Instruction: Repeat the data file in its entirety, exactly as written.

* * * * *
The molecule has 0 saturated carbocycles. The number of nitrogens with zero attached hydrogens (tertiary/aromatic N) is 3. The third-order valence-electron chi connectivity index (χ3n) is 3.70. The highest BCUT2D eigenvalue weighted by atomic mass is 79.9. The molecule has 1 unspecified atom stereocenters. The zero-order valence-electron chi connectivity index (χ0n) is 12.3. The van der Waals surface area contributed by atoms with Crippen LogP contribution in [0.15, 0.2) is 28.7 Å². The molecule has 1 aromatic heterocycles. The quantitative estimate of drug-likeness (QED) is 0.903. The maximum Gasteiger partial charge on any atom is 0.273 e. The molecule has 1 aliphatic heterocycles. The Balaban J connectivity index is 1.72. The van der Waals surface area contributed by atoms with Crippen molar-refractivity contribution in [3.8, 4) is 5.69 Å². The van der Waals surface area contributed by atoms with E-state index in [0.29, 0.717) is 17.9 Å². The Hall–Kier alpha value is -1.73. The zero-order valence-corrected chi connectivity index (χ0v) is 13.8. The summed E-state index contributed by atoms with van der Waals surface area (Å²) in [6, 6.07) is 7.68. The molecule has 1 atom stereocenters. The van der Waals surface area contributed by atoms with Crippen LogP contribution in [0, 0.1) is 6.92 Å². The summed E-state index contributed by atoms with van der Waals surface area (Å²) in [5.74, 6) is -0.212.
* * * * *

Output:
The molecule has 0 saturated carbocycles. The number of nitrogens with zero attached hydrogens (tertiary/aromatic N) is 3. The third-order valence-electron chi connectivity index (χ3n) is 3.70. The highest BCUT2D eigenvalue weighted by atomic mass is 79.9. The molecule has 1 unspecified atom stereocenters. The zero-order valence-electron chi connectivity index (χ0n) is 12.3. The van der Waals surface area contributed by atoms with Crippen LogP contribution in [0.15, 0.2) is 28.7 Å². The molecule has 1 aromatic heterocycles. The quantitative estimate of drug-likeness (QED) is 0.903. The maximum Gasteiger partial charge on any atom is 0.273 e. The molecule has 1 aliphatic heterocycles. The Balaban J connectivity index is 1.72. The van der Waals surface area contributed by atoms with Crippen molar-refractivity contribution in [3.8, 4) is 5.69 Å². The van der Waals surface area contributed by atoms with E-state index in [0.29, 0.717) is 17.9 Å². The Hall–Kier alpha value is -1.73. The zero-order valence-corrected chi connectivity index (χ0v) is 13.8. The summed E-state index contributed by atoms with van der Waals surface area (Å²) in [6, 6.07) is 7.68. The molecule has 1 atom stereocenters. The van der Waals surface area contributed by atoms with Crippen LogP contribution in [0, 0.1) is 6.92 Å². The summed E-state index contributed by atoms with van der Waals surface area (Å²) in [5.74, 6) is -0.212.